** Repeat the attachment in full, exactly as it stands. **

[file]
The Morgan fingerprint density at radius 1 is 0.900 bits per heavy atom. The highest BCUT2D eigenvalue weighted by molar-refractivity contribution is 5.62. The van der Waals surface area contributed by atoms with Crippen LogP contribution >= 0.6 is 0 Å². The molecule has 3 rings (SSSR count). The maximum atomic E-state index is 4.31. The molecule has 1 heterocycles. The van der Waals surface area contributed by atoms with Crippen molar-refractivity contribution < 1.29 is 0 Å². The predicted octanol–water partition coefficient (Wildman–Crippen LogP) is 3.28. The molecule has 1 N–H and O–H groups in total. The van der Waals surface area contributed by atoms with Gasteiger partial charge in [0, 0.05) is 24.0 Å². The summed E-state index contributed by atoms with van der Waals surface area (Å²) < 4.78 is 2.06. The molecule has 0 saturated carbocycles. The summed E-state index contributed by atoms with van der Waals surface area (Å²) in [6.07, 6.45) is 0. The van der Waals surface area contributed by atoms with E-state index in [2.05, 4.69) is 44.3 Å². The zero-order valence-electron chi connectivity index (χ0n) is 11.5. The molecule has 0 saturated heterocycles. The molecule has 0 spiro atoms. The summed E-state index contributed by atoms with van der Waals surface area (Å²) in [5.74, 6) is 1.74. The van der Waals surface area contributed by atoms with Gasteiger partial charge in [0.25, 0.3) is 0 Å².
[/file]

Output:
The Morgan fingerprint density at radius 1 is 0.900 bits per heavy atom. The highest BCUT2D eigenvalue weighted by molar-refractivity contribution is 5.62. The van der Waals surface area contributed by atoms with Crippen LogP contribution >= 0.6 is 0 Å². The molecule has 3 rings (SSSR count). The maximum atomic E-state index is 4.31. The molecule has 1 heterocycles. The van der Waals surface area contributed by atoms with Crippen molar-refractivity contribution < 1.29 is 0 Å². The predicted octanol–water partition coefficient (Wildman–Crippen LogP) is 3.28. The molecule has 1 N–H and O–H groups in total. The van der Waals surface area contributed by atoms with Gasteiger partial charge in [0, 0.05) is 24.0 Å². The summed E-state index contributed by atoms with van der Waals surface area (Å²) < 4.78 is 2.06. The molecule has 0 saturated carbocycles. The summed E-state index contributed by atoms with van der Waals surface area (Å²) in [6.07, 6.45) is 0. The van der Waals surface area contributed by atoms with E-state index in [2.05, 4.69) is 44.3 Å². The zero-order valence-electron chi connectivity index (χ0n) is 11.5. The molecule has 0 saturated heterocycles. The molecule has 0 spiro atoms. The summed E-state index contributed by atoms with van der Waals surface area (Å²) in [5.74, 6) is 1.74. The van der Waals surface area contributed by atoms with Gasteiger partial charge in [0.25, 0.3) is 0 Å².